The Mother Centriole Appendage Protein Cenexin Modulates Lumen Formation through Spindle Orientation
Program in Molecular Medicine
Establishing apical-basal polarity is instrumental in the functional shaping of a solitary lumen within an acinus. By exploiting micropatterned slides, wound healing assays, and three-dimensional culture systems, we identified a mother centriole subdistal appendage protein, cenexin, as a critical player in symmetric lumen expansion through the control of microtubule organization. In this regard, cenexin was required for both centrosome positioning in interphase cells and proper spindle orientation during mitosis. In contrast, the essential mother centriole distal appendage protein CEP164 did not play a role in either process, demonstrating the specificity of subdistal appendages for these events. Importantly, upon closer examination we found that cenexin depletion decreased astral microtubule length, disrupted astral microtubule minus-end organization, and increased levels of the polarity protein NuMA at the cell cortex. Interestingly, spindle misorientation and NuMA mislocalization were reversed by treatment with a low dose of the microtubule-stabilizing agent paclitaxel. Taken together, these results suggest that cenexin modulates microtubule organization and stability to mediate spindle orientation.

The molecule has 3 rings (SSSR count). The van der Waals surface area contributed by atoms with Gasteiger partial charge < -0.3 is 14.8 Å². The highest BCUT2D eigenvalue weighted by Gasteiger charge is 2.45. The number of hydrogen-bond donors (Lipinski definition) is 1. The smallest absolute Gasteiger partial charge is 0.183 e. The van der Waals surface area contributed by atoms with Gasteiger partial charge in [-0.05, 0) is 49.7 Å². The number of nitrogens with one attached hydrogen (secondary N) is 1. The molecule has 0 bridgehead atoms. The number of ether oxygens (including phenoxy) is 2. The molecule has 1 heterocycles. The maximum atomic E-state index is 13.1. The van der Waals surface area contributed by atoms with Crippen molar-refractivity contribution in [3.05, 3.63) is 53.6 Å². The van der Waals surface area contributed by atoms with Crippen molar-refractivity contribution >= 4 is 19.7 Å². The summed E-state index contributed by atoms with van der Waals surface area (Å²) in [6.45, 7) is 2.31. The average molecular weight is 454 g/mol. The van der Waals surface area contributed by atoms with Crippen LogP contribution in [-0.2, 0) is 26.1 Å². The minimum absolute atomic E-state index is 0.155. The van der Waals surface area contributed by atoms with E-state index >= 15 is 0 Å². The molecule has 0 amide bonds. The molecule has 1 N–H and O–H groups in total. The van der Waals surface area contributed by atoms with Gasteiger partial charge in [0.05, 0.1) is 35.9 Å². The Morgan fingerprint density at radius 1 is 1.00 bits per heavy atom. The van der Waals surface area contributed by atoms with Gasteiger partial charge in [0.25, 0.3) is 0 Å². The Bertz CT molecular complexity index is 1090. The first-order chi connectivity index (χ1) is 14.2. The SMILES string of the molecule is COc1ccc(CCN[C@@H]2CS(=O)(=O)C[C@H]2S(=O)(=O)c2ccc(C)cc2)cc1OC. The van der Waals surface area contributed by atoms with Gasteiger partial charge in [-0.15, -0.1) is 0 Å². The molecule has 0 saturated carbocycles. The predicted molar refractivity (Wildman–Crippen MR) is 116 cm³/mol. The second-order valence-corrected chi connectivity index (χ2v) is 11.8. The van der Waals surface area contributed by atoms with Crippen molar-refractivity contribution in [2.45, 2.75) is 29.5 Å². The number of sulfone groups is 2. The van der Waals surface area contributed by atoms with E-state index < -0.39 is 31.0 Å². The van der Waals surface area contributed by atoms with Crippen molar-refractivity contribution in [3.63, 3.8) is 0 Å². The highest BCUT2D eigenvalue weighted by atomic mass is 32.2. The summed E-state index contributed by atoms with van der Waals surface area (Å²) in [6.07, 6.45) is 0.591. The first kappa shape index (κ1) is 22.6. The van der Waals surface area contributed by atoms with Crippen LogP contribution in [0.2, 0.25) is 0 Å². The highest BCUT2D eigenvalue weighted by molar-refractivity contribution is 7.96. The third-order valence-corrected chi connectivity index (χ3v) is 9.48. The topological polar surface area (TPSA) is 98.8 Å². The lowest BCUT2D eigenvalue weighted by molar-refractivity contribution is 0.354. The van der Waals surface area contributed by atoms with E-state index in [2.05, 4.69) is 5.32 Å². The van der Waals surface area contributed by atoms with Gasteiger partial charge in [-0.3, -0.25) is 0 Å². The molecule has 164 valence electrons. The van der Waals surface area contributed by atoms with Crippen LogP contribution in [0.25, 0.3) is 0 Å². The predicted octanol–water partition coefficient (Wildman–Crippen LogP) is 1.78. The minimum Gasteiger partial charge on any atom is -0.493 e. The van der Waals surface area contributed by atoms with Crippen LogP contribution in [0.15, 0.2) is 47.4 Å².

DOI of Published Version
Curr Biol. 2016 Mar 21;26(6):793-801. doi: 10.1016/j.cub.2016.01.025. Epub 2016 Mar 3. Link to article on publisher's site
Current biology : CB
Hung H, Hehnly H, Doxsey SJ. (2016). The Mother Centriole Appendage Protein Cenexin Modulates Lumen Formation through Spindle Orientation. Program in Molecular Medicine Publications and Presentations. https://doi.org/10.1016/j.cub.2016.01.025. Retrieved from https://escholarship.umassmed.edu/pmm_pp/45